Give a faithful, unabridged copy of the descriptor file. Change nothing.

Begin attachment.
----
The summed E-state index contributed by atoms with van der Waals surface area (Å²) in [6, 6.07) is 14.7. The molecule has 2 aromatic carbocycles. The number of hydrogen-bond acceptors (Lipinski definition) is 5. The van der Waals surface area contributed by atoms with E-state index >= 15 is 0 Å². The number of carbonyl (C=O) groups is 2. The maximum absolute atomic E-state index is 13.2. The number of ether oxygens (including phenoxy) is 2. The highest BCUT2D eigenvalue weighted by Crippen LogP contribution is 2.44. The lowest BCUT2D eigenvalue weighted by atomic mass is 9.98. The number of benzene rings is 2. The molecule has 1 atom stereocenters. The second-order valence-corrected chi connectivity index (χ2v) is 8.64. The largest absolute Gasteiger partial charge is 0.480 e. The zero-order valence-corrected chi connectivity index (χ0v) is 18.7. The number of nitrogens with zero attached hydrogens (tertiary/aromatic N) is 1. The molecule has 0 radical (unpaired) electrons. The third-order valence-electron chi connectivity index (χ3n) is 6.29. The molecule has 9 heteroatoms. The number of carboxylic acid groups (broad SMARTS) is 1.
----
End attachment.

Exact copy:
The summed E-state index contributed by atoms with van der Waals surface area (Å²) in [6, 6.07) is 14.7. The molecule has 2 aromatic carbocycles. The number of hydrogen-bond acceptors (Lipinski definition) is 5. The van der Waals surface area contributed by atoms with E-state index >= 15 is 0 Å². The number of carbonyl (C=O) groups is 2. The maximum absolute atomic E-state index is 13.2. The number of ether oxygens (including phenoxy) is 2. The highest BCUT2D eigenvalue weighted by Crippen LogP contribution is 2.44. The lowest BCUT2D eigenvalue weighted by atomic mass is 9.98. The number of benzene rings is 2. The molecule has 1 atom stereocenters. The second-order valence-corrected chi connectivity index (χ2v) is 8.64. The largest absolute Gasteiger partial charge is 0.480 e. The zero-order valence-corrected chi connectivity index (χ0v) is 18.7. The number of nitrogens with zero attached hydrogens (tertiary/aromatic N) is 1. The molecule has 0 radical (unpaired) electrons. The third-order valence-electron chi connectivity index (χ3n) is 6.29. The molecule has 9 heteroatoms. The number of carboxylic acid groups (broad SMARTS) is 1.